“We are looking at more engagement, and thinking about things like ‘can we do more targeted door-knocking’, things that make it easier for people to engage,” Cllr Cryan said.

“I know it doesn’t always seem like it but I am there to listen,” she added. “I won’t drop the schemes if these are things we need to develop, but I will take some time.”

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Meanwhile Latin Elephant, a group representing the displaced traders from the Elephant and Castle shopping centre area, were also told they weren’t able to speak at November’s full assembly.

The group, along with the Southwark Law Centre, wanted to speak on behalf of the roughly-40 traders who they say are still without premises more than a year on from the demolition of the shopping centre last year.

Following a four year campaign to protect their shops, the group were not successful in preventing the demolition of the shopping centre – but a relocation fund of £634,700 was guaranteed in the agreement.

Among those protesting are the longstanding and formerly successful businesses Pricebusters and La Bodeguita, who say the amount is not enough.

Rakesh Patel of Pricebusters said: ‘We have been trading at the Elephant for 35 years, ever since the shopping centre opened. We were the biggest DIY shop in the area and sold things people cannot get anywhere else.

“We are have had long negotiations with Delancey and Lendlease and have made some progress, but there is still a big gap between us. The costs of setting up new premises are astronomical and the amount we are being offered from the relocation fund set up to help us is simply not enough.

“We still need much stronger support from the Council.”

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Diana Sach of restaurant La Bodequita added: “We trusted Southwark Council and Delancey to help us with the relocation, but have been very disappointed. We have spent many thousands of pounds designing new premises and storing equipment while we have had no premises.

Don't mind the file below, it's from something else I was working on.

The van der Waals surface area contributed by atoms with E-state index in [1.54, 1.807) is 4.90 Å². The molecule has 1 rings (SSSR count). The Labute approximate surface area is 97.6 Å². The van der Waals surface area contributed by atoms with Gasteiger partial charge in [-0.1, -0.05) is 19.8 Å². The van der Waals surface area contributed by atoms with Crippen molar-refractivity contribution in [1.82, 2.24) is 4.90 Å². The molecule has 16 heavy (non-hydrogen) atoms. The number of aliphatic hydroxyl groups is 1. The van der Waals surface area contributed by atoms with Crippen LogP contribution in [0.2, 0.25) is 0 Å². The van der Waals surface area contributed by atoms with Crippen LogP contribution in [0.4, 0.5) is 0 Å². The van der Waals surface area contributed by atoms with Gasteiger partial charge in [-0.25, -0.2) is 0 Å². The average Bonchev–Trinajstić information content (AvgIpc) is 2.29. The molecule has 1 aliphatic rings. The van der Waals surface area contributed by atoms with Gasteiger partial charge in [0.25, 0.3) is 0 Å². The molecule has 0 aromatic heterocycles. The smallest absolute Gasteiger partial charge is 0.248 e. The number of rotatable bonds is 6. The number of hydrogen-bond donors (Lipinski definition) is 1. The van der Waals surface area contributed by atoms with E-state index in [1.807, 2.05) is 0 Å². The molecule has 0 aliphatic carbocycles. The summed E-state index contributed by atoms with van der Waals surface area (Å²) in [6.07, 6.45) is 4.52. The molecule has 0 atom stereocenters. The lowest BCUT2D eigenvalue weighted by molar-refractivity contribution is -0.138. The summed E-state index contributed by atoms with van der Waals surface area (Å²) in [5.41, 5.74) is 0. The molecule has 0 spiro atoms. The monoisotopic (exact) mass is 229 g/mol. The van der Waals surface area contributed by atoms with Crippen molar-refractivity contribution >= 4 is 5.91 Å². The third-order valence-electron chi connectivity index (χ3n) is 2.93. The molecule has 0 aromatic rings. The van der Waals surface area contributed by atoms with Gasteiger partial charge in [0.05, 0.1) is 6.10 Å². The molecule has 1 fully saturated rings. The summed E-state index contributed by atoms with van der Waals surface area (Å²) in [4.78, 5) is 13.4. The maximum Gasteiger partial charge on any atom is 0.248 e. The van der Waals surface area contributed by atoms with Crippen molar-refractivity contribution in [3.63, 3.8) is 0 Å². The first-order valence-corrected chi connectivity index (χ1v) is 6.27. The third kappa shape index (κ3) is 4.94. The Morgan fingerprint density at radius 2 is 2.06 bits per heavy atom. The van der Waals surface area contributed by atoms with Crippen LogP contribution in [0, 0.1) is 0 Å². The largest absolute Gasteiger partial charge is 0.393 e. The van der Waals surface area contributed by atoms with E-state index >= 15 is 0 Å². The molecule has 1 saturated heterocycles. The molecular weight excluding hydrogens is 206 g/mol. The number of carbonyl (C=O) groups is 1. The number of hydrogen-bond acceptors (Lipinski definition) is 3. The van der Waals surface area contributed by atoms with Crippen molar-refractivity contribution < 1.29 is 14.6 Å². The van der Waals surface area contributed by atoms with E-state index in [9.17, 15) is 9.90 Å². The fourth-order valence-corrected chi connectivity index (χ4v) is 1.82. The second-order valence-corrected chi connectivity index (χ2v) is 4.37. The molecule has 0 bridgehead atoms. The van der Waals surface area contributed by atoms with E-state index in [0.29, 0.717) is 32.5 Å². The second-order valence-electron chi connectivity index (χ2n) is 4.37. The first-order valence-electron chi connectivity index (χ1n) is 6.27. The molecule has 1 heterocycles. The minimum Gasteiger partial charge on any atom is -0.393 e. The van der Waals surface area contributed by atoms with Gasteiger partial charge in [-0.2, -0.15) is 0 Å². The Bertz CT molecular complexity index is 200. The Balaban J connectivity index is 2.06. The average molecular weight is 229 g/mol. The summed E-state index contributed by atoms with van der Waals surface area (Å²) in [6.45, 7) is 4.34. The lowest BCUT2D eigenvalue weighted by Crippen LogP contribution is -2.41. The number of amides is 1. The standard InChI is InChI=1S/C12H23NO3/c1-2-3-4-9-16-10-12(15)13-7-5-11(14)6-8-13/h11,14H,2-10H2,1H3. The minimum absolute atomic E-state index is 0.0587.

“La Bodequita is more than a restaurant. It is part of Elephant and Castle and part of Latin American life in London.”

They were told they would probably not be able to speak because they applied too late.

Harpreet Aulja, from Southwark Law Centre, said: “We will be very disappointed if the Assembly chooses not to hear from the traders’ deputation.

“Livelihoods and businesses are at stake. These displaced traders have not been able to trade for 14 months and they need Southwark Council’s help now.”

A spokesperson for Delancey said: “The relocation process involves extensive work to source and fit out new units, and we have worked closely with traders in doing this. Pricebusters and La Bodeguita are no exception; we have been working with them for number of months to ensure their relocations are successful.

“We have offered Pricebusters additional support for their move to Elephant Park and are working closely with La Bodeguita on their fit out designs for their new prime location on Castle Square.

“We want to see our traders succeed within a thriving community at Elephant and Castle. We will continue working hard on progressing the relocation process as effectively and swiftly as possible, as well as supporting all those traders who have already relocated.”

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Cllr Helen Dennis, Southwark Council’s cabinet member for climate emergency and sustainable development, said: “We have always been clear that the redevelopment of the shopping centre should not be at the expense of Elephant and Castle’s vibrant and diverse culture, with both traders and wider communities benefiting from plans for the area.

“This should include the successful relocation of Pricebusters and La Bodeguita, who require much more support than is currently on the table. We simply cannot allow these traders to be left behind. The council remains steadfast in actively working with them and the developers to find a solution.”